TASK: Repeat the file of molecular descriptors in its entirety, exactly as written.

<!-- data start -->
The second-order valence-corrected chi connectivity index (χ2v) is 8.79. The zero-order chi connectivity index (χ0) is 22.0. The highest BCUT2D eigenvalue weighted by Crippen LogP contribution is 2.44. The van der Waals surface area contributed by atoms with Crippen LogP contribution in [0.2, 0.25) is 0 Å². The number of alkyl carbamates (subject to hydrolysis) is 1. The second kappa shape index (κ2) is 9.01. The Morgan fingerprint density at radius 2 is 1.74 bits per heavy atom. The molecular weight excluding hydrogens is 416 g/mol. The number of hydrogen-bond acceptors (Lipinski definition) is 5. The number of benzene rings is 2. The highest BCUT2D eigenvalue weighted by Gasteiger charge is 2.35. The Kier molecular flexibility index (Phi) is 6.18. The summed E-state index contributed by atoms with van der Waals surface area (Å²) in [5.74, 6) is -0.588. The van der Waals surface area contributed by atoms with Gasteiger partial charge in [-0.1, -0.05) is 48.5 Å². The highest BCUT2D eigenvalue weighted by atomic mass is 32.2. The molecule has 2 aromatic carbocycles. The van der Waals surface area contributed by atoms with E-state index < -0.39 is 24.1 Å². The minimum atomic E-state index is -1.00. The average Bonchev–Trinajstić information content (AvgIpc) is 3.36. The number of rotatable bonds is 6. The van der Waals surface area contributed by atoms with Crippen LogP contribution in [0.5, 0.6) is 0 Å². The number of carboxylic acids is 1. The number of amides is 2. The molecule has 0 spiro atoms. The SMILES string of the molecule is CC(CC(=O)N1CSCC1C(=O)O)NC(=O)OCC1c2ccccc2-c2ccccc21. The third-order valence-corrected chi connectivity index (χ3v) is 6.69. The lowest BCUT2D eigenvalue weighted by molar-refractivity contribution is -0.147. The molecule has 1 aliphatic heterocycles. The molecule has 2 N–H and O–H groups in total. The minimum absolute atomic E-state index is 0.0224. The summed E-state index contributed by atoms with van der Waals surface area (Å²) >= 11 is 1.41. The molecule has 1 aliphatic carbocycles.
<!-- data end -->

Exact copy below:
The second-order valence-corrected chi connectivity index (χ2v) is 8.79. The zero-order chi connectivity index (χ0) is 22.0. The highest BCUT2D eigenvalue weighted by Crippen LogP contribution is 2.44. The van der Waals surface area contributed by atoms with Crippen LogP contribution in [0.2, 0.25) is 0 Å². The number of alkyl carbamates (subject to hydrolysis) is 1. The second kappa shape index (κ2) is 9.01. The Morgan fingerprint density at radius 2 is 1.74 bits per heavy atom. The molecular weight excluding hydrogens is 416 g/mol. The number of hydrogen-bond acceptors (Lipinski definition) is 5. The number of benzene rings is 2. The highest BCUT2D eigenvalue weighted by Gasteiger charge is 2.35. The Kier molecular flexibility index (Phi) is 6.18. The summed E-state index contributed by atoms with van der Waals surface area (Å²) in [5.74, 6) is -0.588. The van der Waals surface area contributed by atoms with Gasteiger partial charge in [-0.1, -0.05) is 48.5 Å². The highest BCUT2D eigenvalue weighted by atomic mass is 32.2. The molecule has 2 aromatic carbocycles. The van der Waals surface area contributed by atoms with E-state index < -0.39 is 24.1 Å². The minimum atomic E-state index is -1.00. The average Bonchev–Trinajstić information content (AvgIpc) is 3.36. The number of rotatable bonds is 6. The van der Waals surface area contributed by atoms with Crippen LogP contribution in [0.5, 0.6) is 0 Å². The number of carboxylic acids is 1. The number of amides is 2. The molecule has 0 spiro atoms. The SMILES string of the molecule is CC(CC(=O)N1CSCC1C(=O)O)NC(=O)OCC1c2ccccc2-c2ccccc21. The third-order valence-corrected chi connectivity index (χ3v) is 6.69. The lowest BCUT2D eigenvalue weighted by molar-refractivity contribution is -0.147. The molecule has 1 aliphatic heterocycles. The molecule has 2 N–H and O–H groups in total. The minimum absolute atomic E-state index is 0.0224. The summed E-state index contributed by atoms with van der Waals surface area (Å²) >= 11 is 1.41. The molecule has 1 aliphatic carbocycles.